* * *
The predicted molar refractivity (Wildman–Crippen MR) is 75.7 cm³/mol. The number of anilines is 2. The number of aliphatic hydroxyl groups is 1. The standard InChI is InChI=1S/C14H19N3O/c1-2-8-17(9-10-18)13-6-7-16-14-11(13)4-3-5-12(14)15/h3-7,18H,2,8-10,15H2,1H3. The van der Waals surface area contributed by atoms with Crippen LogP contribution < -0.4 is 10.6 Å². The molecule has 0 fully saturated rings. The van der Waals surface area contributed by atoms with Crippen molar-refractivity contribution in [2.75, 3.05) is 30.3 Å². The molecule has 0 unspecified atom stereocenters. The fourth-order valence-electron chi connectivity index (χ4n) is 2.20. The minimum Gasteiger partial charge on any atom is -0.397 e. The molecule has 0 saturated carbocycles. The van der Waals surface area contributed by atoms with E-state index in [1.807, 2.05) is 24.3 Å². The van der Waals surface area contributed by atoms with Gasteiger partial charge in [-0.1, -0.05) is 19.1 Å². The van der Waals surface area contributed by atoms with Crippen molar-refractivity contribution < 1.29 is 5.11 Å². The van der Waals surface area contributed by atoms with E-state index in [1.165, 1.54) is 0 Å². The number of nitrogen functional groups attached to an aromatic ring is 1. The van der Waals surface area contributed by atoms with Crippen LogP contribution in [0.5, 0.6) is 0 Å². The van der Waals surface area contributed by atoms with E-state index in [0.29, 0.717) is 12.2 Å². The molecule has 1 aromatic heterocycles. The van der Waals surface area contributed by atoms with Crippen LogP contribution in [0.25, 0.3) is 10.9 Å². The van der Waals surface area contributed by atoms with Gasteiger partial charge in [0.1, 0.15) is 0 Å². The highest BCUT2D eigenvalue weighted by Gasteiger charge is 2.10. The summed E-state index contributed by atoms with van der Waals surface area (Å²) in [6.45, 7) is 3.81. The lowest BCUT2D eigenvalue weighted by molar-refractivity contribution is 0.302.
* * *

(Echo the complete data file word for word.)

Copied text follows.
The predicted molar refractivity (Wildman–Crippen MR) is 75.7 cm³/mol. The number of anilines is 2. The number of aliphatic hydroxyl groups is 1. The standard InChI is InChI=1S/C14H19N3O/c1-2-8-17(9-10-18)13-6-7-16-14-11(13)4-3-5-12(14)15/h3-7,18H,2,8-10,15H2,1H3. The van der Waals surface area contributed by atoms with Crippen LogP contribution < -0.4 is 10.6 Å². The molecule has 0 fully saturated rings. The van der Waals surface area contributed by atoms with Crippen molar-refractivity contribution in [2.75, 3.05) is 30.3 Å². The molecule has 0 unspecified atom stereocenters. The fourth-order valence-electron chi connectivity index (χ4n) is 2.20. The minimum Gasteiger partial charge on any atom is -0.397 e. The molecule has 0 saturated carbocycles. The van der Waals surface area contributed by atoms with E-state index in [1.807, 2.05) is 24.3 Å². The van der Waals surface area contributed by atoms with Gasteiger partial charge in [-0.1, -0.05) is 19.1 Å². The van der Waals surface area contributed by atoms with Crippen molar-refractivity contribution < 1.29 is 5.11 Å². The van der Waals surface area contributed by atoms with E-state index in [1.165, 1.54) is 0 Å². The number of nitrogen functional groups attached to an aromatic ring is 1. The van der Waals surface area contributed by atoms with Crippen LogP contribution in [0.5, 0.6) is 0 Å². The van der Waals surface area contributed by atoms with E-state index in [0.29, 0.717) is 12.2 Å². The molecule has 1 aromatic heterocycles. The van der Waals surface area contributed by atoms with Crippen LogP contribution in [0.25, 0.3) is 10.9 Å². The van der Waals surface area contributed by atoms with Gasteiger partial charge in [0.1, 0.15) is 0 Å². The highest BCUT2D eigenvalue weighted by Gasteiger charge is 2.10. The summed E-state index contributed by atoms with van der Waals surface area (Å²) in [6.45, 7) is 3.81. The lowest BCUT2D eigenvalue weighted by molar-refractivity contribution is 0.302.